One of the reasons governments cut back this investment is that good public health produces a negative outcome. Things don’t happen: epidemics don’t occur, accident rates are kept low, the community is healthy. The natural response to these non-events is to regard them skeptically if the budget is tight. Why are we spending so much on these services when all they are doing is preventing things happening?

Prevailing political trends make it hard for public health to be imaginative or visionary.

But this is a false state of mind. Life is not like that. It is illusory to believe we can get it so well under control.

I participated in an international symposium in Washington DC last October on health service management in several nations. The prior agenda was displaced by events following September 11 and the subsequent anthrax attacks. Tommy Thompson, the United States Secretary for Health and Human Services, made clear his profound concern that public health surveillance and control in the United States would not hold in its current form in the face of bioterrorism. Subsequently there has been a measure of reinvestment in public health surveillance in the United States, so much so that the Centers for Disease Control, for decades the faithful remnant of public health, had to ask that their standard functions be allowed to continue and they not become simply an anti-bioterrorism unit.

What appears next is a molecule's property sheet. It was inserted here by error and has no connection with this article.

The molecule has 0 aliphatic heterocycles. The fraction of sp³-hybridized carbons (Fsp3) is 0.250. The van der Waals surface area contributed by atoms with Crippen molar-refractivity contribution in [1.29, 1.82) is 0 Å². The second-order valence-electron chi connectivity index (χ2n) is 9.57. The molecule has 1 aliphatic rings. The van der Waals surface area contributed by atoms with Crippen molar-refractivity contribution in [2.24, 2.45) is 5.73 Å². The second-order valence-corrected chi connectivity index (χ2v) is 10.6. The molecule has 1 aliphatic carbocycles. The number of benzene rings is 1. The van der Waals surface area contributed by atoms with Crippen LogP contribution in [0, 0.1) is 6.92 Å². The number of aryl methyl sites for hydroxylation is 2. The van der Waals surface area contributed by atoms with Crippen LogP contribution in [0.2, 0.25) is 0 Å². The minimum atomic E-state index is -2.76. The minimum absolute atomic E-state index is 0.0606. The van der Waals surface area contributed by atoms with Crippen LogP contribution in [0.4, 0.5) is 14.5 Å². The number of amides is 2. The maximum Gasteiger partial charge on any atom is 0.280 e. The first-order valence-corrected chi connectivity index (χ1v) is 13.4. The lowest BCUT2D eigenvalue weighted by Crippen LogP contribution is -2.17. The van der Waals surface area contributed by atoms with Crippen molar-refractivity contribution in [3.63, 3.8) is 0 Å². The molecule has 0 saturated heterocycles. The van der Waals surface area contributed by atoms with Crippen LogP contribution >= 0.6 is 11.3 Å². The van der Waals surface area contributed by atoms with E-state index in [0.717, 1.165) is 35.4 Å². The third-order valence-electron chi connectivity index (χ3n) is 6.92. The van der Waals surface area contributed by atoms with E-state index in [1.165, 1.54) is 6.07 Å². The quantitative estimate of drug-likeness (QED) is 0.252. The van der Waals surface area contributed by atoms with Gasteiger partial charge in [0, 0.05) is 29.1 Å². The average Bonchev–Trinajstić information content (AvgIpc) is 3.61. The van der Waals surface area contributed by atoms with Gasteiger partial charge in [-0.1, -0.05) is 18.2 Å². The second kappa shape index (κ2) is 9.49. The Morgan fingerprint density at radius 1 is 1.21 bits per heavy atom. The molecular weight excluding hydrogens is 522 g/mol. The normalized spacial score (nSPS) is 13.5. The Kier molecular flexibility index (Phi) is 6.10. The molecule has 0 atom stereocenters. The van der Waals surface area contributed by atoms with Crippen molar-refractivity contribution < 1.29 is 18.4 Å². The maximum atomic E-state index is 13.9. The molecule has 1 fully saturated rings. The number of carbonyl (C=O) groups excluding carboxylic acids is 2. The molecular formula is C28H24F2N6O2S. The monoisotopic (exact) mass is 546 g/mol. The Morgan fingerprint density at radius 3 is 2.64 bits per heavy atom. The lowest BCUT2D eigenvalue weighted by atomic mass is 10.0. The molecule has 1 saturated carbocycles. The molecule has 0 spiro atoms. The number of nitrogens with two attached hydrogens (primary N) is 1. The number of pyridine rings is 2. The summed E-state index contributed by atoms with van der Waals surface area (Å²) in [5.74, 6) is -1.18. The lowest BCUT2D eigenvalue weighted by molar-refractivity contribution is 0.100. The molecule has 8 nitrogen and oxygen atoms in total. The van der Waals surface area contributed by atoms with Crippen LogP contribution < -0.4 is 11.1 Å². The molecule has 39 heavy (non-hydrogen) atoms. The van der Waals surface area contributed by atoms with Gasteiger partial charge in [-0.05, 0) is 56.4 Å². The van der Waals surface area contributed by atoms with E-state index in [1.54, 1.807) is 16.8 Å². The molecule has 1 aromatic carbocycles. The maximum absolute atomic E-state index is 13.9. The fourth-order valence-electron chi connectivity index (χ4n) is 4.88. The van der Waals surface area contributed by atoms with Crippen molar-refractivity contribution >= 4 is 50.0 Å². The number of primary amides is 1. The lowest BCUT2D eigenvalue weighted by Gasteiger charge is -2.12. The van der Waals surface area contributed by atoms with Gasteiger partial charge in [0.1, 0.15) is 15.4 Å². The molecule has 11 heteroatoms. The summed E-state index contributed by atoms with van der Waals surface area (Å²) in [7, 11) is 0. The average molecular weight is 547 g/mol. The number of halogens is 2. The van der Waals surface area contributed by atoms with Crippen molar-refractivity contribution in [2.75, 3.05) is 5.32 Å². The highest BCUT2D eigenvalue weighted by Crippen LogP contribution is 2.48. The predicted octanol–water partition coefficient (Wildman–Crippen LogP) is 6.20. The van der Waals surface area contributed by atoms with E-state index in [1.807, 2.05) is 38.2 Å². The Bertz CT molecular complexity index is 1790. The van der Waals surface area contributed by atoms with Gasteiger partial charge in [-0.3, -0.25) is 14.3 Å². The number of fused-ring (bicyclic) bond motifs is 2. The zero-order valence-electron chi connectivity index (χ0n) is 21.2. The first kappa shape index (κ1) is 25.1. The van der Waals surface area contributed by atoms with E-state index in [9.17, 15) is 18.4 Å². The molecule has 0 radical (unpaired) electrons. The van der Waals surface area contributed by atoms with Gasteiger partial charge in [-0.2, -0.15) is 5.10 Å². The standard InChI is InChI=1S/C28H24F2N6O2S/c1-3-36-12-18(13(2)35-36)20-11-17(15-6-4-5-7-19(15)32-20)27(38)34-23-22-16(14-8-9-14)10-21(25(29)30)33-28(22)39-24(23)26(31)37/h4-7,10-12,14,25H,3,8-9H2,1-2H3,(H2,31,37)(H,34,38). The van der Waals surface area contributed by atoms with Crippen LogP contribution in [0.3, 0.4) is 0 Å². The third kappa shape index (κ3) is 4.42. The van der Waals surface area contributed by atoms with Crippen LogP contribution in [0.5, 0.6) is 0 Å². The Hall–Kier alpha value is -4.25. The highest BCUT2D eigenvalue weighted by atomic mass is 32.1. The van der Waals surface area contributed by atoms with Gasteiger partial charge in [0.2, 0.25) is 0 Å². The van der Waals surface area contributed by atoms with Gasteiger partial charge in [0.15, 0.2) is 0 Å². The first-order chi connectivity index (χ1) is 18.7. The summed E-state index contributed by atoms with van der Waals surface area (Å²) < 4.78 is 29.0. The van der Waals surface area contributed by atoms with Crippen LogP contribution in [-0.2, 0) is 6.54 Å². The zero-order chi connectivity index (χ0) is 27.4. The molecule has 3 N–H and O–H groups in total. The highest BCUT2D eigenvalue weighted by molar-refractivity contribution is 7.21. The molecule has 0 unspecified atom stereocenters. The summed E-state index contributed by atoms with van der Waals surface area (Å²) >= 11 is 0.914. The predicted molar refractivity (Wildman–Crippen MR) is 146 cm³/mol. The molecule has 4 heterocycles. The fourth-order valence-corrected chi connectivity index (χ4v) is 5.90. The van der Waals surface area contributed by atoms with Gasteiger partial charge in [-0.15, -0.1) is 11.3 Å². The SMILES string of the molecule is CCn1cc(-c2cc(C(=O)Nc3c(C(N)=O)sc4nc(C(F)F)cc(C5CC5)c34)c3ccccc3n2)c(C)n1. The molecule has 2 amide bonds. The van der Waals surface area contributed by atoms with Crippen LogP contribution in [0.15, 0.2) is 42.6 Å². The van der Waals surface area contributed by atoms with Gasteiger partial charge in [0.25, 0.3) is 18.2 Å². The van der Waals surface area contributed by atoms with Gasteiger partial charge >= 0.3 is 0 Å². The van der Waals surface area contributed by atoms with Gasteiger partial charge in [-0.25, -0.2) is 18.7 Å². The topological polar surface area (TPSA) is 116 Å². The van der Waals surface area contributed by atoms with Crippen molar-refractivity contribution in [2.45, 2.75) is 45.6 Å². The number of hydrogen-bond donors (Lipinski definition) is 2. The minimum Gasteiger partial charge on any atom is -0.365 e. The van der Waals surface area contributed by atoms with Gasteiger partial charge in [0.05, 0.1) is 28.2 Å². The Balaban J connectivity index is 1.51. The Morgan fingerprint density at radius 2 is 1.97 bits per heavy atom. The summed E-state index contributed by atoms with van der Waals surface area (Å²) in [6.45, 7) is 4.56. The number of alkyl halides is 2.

The crash of the Soviet Union took virtually all of its elaborate epidemiological surveillance capacity with it. More critically, long established behaviours that were consistent with the preservation of public health were overturned. Depending often on advice from the United States, a patchwork of health services, mixed government and private medical care and multiple other sources came to substitute for what was there before. Not that what existed previously was spectacular, with its strong attachment to the anti-evolutionary doctrines of Lysenko. But with the loss of social integrity and the decay of public health, the former Soviet Union experienced a massive downturn in health.

All of this is no argument against the adequate funding of medical care and biomedical research. We owe much toboth. But the record is clear. Public health—with its interactions with politics, education, and the environment—cannot be expected to sustain itself without support. Its achievements are measured in cases avoided, not cases cured, and a different approach must be used in considering its benefits and the value of investment in it.